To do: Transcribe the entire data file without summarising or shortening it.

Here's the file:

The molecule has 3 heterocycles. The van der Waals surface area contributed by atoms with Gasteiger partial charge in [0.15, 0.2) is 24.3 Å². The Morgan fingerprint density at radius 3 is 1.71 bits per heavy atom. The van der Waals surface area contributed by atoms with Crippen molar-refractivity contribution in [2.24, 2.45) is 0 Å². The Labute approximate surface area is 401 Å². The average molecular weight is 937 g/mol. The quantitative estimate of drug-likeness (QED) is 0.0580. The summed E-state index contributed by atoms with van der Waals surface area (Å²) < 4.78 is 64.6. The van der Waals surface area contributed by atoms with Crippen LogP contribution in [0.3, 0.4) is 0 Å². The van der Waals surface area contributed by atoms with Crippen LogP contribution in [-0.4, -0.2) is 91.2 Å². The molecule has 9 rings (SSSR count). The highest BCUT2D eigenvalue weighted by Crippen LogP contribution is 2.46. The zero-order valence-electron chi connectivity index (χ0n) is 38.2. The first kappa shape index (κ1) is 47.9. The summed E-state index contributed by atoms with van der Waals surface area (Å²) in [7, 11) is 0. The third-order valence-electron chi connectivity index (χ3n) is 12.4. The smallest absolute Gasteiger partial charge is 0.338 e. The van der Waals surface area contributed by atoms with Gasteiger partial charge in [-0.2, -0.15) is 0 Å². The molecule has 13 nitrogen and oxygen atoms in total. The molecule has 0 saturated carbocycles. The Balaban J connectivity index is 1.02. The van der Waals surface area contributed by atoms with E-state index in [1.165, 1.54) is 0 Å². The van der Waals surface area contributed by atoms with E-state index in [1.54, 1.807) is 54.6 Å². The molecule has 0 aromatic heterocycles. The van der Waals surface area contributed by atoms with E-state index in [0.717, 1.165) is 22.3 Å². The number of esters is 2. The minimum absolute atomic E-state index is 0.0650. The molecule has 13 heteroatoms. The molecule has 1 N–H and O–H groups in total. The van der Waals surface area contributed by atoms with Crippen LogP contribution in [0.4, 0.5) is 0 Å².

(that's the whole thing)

The molecule has 3 heterocycles. The van der Waals surface area contributed by atoms with Gasteiger partial charge in [0.15, 0.2) is 24.3 Å². The Morgan fingerprint density at radius 3 is 1.71 bits per heavy atom. The van der Waals surface area contributed by atoms with Crippen molar-refractivity contribution in [2.24, 2.45) is 0 Å². The Labute approximate surface area is 401 Å². The average molecular weight is 937 g/mol. The quantitative estimate of drug-likeness (QED) is 0.0580. The summed E-state index contributed by atoms with van der Waals surface area (Å²) < 4.78 is 64.6. The van der Waals surface area contributed by atoms with Crippen LogP contribution in [0.3, 0.4) is 0 Å². The van der Waals surface area contributed by atoms with Crippen LogP contribution in [-0.4, -0.2) is 91.2 Å². The molecule has 9 rings (SSSR count). The highest BCUT2D eigenvalue weighted by Crippen LogP contribution is 2.46. The zero-order valence-electron chi connectivity index (χ0n) is 38.2. The first kappa shape index (κ1) is 47.9. The summed E-state index contributed by atoms with van der Waals surface area (Å²) in [7, 11) is 0. The third-order valence-electron chi connectivity index (χ3n) is 12.4. The smallest absolute Gasteiger partial charge is 0.338 e. The van der Waals surface area contributed by atoms with Gasteiger partial charge in [-0.2, -0.15) is 0 Å². The molecule has 13 nitrogen and oxygen atoms in total. The molecule has 0 saturated carbocycles. The Balaban J connectivity index is 1.02. The van der Waals surface area contributed by atoms with E-state index in [1.165, 1.54) is 0 Å². The van der Waals surface area contributed by atoms with E-state index in [1.54, 1.807) is 54.6 Å². The molecule has 0 aromatic heterocycles. The van der Waals surface area contributed by atoms with E-state index in [0.717, 1.165) is 22.3 Å². The number of esters is 2. The minimum absolute atomic E-state index is 0.0650. The molecule has 13 heteroatoms. The molecule has 1 N–H and O–H groups in total. The van der Waals surface area contributed by atoms with Crippen LogP contribution in [0.4, 0.5) is 0 Å².